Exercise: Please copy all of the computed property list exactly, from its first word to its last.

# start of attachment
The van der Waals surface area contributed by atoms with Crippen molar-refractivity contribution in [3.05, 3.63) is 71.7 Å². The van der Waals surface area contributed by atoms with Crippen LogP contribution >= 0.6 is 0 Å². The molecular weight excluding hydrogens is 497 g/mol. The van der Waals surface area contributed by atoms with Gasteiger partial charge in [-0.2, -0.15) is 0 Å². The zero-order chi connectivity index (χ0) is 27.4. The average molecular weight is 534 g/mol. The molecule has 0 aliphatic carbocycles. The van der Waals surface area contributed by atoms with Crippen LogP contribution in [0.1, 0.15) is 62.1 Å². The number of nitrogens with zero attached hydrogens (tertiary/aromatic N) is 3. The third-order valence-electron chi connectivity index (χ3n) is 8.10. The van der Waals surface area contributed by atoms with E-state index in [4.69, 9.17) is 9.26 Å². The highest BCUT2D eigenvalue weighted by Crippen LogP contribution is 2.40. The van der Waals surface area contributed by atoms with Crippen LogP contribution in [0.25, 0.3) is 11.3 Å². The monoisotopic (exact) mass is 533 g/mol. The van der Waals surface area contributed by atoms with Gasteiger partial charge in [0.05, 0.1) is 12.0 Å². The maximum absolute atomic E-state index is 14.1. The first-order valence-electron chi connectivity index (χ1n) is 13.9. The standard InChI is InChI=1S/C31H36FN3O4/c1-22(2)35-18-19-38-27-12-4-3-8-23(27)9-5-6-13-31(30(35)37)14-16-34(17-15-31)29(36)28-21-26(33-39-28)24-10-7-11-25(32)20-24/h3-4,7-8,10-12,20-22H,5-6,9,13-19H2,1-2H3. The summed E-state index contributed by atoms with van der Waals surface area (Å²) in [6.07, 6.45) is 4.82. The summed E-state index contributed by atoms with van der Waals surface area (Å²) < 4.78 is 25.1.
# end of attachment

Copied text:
The van der Waals surface area contributed by atoms with Crippen molar-refractivity contribution in [3.05, 3.63) is 71.7 Å². The van der Waals surface area contributed by atoms with Crippen LogP contribution >= 0.6 is 0 Å². The molecular weight excluding hydrogens is 497 g/mol. The van der Waals surface area contributed by atoms with Gasteiger partial charge in [-0.2, -0.15) is 0 Å². The zero-order chi connectivity index (χ0) is 27.4. The average molecular weight is 534 g/mol. The molecule has 0 aliphatic carbocycles. The van der Waals surface area contributed by atoms with Crippen LogP contribution in [0.1, 0.15) is 62.1 Å². The number of nitrogens with zero attached hydrogens (tertiary/aromatic N) is 3. The third-order valence-electron chi connectivity index (χ3n) is 8.10. The van der Waals surface area contributed by atoms with E-state index in [4.69, 9.17) is 9.26 Å². The highest BCUT2D eigenvalue weighted by Crippen LogP contribution is 2.40. The van der Waals surface area contributed by atoms with Crippen LogP contribution in [0.25, 0.3) is 11.3 Å². The monoisotopic (exact) mass is 533 g/mol. The van der Waals surface area contributed by atoms with Gasteiger partial charge in [0.05, 0.1) is 12.0 Å². The maximum absolute atomic E-state index is 14.1. The first-order valence-electron chi connectivity index (χ1n) is 13.9. The standard InChI is InChI=1S/C31H36FN3O4/c1-22(2)35-18-19-38-27-12-4-3-8-23(27)9-5-6-13-31(30(35)37)14-16-34(17-15-31)29(36)28-21-26(33-39-28)24-10-7-11-25(32)20-24/h3-4,7-8,10-12,20-22H,5-6,9,13-19H2,1-2H3. The summed E-state index contributed by atoms with van der Waals surface area (Å²) in [6.07, 6.45) is 4.82. The summed E-state index contributed by atoms with van der Waals surface area (Å²) < 4.78 is 25.1.